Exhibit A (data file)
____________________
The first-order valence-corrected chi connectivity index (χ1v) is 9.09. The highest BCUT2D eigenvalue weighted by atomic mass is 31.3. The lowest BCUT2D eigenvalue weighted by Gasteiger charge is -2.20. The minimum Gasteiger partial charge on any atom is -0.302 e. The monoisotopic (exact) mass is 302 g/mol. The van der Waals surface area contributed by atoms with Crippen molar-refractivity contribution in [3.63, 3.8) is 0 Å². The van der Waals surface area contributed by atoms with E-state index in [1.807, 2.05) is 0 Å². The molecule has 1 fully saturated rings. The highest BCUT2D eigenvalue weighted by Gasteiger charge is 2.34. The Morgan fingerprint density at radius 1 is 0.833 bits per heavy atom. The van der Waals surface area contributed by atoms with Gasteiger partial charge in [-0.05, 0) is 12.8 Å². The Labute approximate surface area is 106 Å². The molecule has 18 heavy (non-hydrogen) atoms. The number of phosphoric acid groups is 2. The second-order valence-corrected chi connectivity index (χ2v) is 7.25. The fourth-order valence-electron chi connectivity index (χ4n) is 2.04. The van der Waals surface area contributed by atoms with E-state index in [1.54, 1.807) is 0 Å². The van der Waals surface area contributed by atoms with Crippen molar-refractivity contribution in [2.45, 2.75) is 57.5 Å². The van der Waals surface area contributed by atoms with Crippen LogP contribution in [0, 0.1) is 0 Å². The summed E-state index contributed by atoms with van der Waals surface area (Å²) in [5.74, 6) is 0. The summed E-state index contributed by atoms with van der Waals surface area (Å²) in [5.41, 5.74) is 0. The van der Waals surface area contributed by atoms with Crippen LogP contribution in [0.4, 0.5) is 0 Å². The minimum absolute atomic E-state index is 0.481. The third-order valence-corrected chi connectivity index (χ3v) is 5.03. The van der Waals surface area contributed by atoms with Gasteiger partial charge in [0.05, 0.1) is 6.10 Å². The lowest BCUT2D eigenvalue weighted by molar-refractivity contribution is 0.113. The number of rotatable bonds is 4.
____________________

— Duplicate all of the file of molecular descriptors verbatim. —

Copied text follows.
The first-order valence-corrected chi connectivity index (χ1v) is 9.09. The highest BCUT2D eigenvalue weighted by atomic mass is 31.3. The lowest BCUT2D eigenvalue weighted by Gasteiger charge is -2.20. The minimum Gasteiger partial charge on any atom is -0.302 e. The monoisotopic (exact) mass is 302 g/mol. The van der Waals surface area contributed by atoms with Crippen molar-refractivity contribution in [3.63, 3.8) is 0 Å². The van der Waals surface area contributed by atoms with E-state index in [1.807, 2.05) is 0 Å². The molecule has 1 fully saturated rings. The highest BCUT2D eigenvalue weighted by Gasteiger charge is 2.34. The Morgan fingerprint density at radius 1 is 0.833 bits per heavy atom. The van der Waals surface area contributed by atoms with Gasteiger partial charge in [-0.05, 0) is 12.8 Å². The Labute approximate surface area is 106 Å². The molecule has 18 heavy (non-hydrogen) atoms. The number of phosphoric acid groups is 2. The second-order valence-corrected chi connectivity index (χ2v) is 7.25. The fourth-order valence-electron chi connectivity index (χ4n) is 2.04. The van der Waals surface area contributed by atoms with E-state index in [1.54, 1.807) is 0 Å². The van der Waals surface area contributed by atoms with Crippen molar-refractivity contribution in [2.45, 2.75) is 57.5 Å². The van der Waals surface area contributed by atoms with Crippen LogP contribution in [0, 0.1) is 0 Å². The summed E-state index contributed by atoms with van der Waals surface area (Å²) in [5.74, 6) is 0. The summed E-state index contributed by atoms with van der Waals surface area (Å²) in [5.41, 5.74) is 0. The van der Waals surface area contributed by atoms with Crippen LogP contribution in [0.4, 0.5) is 0 Å². The minimum absolute atomic E-state index is 0.481. The third-order valence-corrected chi connectivity index (χ3v) is 5.03. The van der Waals surface area contributed by atoms with Gasteiger partial charge in [0.05, 0.1) is 6.10 Å². The lowest BCUT2D eigenvalue weighted by molar-refractivity contribution is 0.113. The number of rotatable bonds is 4.